Don’t Let Them Eat Cake: New York Bill Bans Luxury Items From Food Stamps

The proposed legislation lists steak, lobster, and decorated cakes as luxury foods.
(Photo: Getty Images)
Feb 20, 2016· 1 MIN READ
Samantha Cowan is an associate editor for culture.

New Yorkers hoping to buy a cake for their kid piped with “Happy Birthday” won’t be able to use their food stamps to do so if one conservative lawmaker has her way.

State Sen. Patty Ritchie introduced legislation this week to ban unhealthy and expensive foods for purchase through the Supplemental Nutrition Assistance Program.

Roughly 3 million New Yorkers receive SNAP benefits, costing the state about $5.6 billion annually, according to the USDA, which administers grants the states use to help pay for the program. The advocacy group Hunger Solutions estimates that 4.3 million people in the state may be eligible for food stamps, with roughly 1 million children living in food-insecure households.

Ritchie’s bill is presented as a way to help people using SNAP make healthier choices, as the proposal notes that items such as soda, candy, and cake are fueling New York’s obesity epidemic. (Roughly 27 percent of New Yorkers are obese, compared with the national average of about 35 percent.) But the bill also singles out so-called luxury items like decorated cakes, energy drinks, steak, and lobster.

“This legislation would not only help low-income families and individuals stretch their food budgets further and promote health and nutrition, it would also protect taxpayers from abuse of a program that’s intended to help those who have fallen on hard times,” Ritchie wrote in the bill memo.

It’s a matter for debate whether a bigger problem in the world’s tenth-wealthiest nation is abuse of social programs or that 1 million children are hungry in a state where apartments sell for $100 million. Critics say legislation to regulate food-stamp purchases perpetuates a myth that people are using the program to fund extravagant lifestyles. In recent years, legislators in Wisconsin and Missouri have attempted to regulate the diets of those in need, citing anecdotes about witnessing a patron buying crab legs with his EBT card.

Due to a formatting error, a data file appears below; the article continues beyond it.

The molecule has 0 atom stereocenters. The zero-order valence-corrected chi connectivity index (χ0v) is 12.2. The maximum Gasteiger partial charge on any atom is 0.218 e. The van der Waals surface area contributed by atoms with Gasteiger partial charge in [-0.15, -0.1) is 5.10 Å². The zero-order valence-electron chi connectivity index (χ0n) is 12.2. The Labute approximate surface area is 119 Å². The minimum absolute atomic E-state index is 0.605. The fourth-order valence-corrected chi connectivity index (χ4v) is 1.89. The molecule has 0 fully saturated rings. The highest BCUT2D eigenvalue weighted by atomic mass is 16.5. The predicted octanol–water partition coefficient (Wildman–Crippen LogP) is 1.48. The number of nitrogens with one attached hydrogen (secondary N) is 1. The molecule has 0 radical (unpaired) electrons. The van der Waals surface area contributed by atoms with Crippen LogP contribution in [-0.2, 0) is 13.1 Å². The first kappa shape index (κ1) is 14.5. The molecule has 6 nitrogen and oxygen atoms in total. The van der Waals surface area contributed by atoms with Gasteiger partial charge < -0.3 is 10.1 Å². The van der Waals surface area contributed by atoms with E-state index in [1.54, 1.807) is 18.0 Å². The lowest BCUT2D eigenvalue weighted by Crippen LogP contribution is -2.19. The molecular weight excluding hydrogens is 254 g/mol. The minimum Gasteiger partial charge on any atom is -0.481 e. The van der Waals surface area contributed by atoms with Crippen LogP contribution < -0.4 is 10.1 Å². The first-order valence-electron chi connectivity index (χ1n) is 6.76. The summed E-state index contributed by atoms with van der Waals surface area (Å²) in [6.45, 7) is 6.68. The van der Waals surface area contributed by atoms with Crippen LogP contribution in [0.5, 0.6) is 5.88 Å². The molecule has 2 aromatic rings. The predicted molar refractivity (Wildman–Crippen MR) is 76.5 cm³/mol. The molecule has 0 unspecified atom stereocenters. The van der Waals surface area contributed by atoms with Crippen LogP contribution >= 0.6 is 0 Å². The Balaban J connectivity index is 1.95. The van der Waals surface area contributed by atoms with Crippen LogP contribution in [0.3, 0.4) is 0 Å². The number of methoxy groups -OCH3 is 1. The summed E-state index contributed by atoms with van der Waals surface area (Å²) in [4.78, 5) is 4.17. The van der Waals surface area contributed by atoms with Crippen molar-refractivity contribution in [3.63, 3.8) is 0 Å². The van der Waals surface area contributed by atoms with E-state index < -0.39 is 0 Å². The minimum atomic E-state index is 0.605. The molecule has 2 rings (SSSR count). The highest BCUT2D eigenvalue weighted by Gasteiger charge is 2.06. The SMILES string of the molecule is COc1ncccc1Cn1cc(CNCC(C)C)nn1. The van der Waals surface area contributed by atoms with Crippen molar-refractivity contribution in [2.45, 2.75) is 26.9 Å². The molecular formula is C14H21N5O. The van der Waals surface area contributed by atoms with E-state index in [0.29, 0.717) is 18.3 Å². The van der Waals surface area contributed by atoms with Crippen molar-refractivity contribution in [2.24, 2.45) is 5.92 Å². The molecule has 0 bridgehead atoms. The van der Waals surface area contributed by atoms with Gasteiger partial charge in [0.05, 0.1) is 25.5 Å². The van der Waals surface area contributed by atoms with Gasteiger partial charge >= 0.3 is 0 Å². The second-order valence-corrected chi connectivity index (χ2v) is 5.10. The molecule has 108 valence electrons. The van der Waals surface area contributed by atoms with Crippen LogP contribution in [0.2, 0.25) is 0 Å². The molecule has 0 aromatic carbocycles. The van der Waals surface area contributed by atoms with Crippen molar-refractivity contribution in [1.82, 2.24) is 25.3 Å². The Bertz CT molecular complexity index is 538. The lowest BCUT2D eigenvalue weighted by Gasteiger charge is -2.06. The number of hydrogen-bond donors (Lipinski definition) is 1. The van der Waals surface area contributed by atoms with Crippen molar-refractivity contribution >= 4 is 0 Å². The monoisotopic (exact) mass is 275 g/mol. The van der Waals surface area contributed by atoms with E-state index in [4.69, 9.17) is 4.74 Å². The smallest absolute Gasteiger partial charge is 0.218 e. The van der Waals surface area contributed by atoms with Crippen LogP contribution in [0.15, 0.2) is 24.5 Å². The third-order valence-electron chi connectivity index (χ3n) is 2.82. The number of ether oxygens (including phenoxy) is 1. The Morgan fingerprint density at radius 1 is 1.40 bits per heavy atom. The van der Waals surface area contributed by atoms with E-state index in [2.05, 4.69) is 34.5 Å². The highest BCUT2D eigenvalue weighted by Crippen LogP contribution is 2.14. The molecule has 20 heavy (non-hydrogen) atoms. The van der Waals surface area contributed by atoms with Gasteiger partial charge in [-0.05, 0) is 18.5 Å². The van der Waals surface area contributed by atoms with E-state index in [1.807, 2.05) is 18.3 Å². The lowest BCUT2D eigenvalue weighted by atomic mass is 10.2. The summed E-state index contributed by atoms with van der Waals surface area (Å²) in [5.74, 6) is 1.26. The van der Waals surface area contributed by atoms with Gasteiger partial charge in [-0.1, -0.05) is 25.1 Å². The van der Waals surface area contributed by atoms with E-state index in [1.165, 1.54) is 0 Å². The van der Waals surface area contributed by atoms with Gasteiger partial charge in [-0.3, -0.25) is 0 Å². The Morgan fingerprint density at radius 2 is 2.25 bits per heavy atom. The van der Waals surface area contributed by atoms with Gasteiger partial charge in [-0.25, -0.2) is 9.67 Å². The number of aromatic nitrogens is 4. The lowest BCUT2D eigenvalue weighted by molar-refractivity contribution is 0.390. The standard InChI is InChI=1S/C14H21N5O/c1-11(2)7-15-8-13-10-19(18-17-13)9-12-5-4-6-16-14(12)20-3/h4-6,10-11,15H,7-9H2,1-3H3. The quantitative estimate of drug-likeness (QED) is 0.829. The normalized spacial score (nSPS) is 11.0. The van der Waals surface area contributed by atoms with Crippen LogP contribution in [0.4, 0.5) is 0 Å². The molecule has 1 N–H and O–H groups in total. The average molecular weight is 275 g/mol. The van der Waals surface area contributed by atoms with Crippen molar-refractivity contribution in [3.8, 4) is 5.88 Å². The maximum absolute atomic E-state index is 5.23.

Research from the USDA has shown that people on food stamps are no more likely to consume unhealthy or luxury items than those who do not receive benefits. One survey found that people on food stamps ate less seafood and cake. Beef consumption was relatively the same, although the survey did not break down the exact cut of meat.

The USDA has repeatedly chosen not to place restrictions on food purchases, fearing it would prove burdensome and expensive. Under federal law, food stamps can’t be used to buy alcohol, cigarettes, hot or prepared foods, or pet items, but price and nutritional value aren’t a factor. That means any food item from filet mignon to a box of top ramen is eligible for purchase with SNAP benefits. Earlier this week, the USDA proposed new regulations intended to foster more widespread availability of healthy foods by requiring some retailers that accept EBT cards to provide more nutritious options, such as fresh fruits and vegetables.